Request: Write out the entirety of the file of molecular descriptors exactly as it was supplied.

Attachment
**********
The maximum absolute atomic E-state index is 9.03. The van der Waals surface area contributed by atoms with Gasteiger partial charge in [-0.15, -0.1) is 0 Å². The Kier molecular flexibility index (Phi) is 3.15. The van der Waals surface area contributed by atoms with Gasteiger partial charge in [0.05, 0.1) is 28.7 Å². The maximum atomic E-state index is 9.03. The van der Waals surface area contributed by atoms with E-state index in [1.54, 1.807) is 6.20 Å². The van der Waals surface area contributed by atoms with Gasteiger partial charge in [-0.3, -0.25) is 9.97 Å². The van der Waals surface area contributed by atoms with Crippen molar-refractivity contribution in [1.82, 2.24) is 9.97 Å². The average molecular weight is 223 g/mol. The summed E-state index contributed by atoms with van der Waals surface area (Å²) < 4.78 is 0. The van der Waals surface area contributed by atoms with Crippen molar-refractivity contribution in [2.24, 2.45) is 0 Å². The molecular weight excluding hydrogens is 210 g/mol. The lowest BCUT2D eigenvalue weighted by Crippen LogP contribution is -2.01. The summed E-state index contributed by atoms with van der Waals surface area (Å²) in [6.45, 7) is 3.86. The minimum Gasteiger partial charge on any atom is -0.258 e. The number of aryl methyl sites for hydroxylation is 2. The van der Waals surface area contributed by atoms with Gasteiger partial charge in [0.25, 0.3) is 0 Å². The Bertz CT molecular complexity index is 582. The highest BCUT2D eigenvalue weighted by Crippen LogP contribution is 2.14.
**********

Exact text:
The maximum absolute atomic E-state index is 9.03. The van der Waals surface area contributed by atoms with Gasteiger partial charge in [-0.15, -0.1) is 0 Å². The Kier molecular flexibility index (Phi) is 3.15. The van der Waals surface area contributed by atoms with Gasteiger partial charge in [0.05, 0.1) is 28.7 Å². The maximum atomic E-state index is 9.03. The van der Waals surface area contributed by atoms with E-state index in [1.54, 1.807) is 6.20 Å². The van der Waals surface area contributed by atoms with Gasteiger partial charge in [-0.3, -0.25) is 9.97 Å². The van der Waals surface area contributed by atoms with Crippen molar-refractivity contribution in [1.82, 2.24) is 9.97 Å². The average molecular weight is 223 g/mol. The summed E-state index contributed by atoms with van der Waals surface area (Å²) < 4.78 is 0. The van der Waals surface area contributed by atoms with Crippen molar-refractivity contribution in [2.24, 2.45) is 0 Å². The molecular weight excluding hydrogens is 210 g/mol. The lowest BCUT2D eigenvalue weighted by Crippen LogP contribution is -2.01. The summed E-state index contributed by atoms with van der Waals surface area (Å²) in [6.45, 7) is 3.86. The minimum Gasteiger partial charge on any atom is -0.258 e. The number of aryl methyl sites for hydroxylation is 2. The van der Waals surface area contributed by atoms with Gasteiger partial charge in [0.25, 0.3) is 0 Å². The Bertz CT molecular complexity index is 582. The highest BCUT2D eigenvalue weighted by Crippen LogP contribution is 2.14.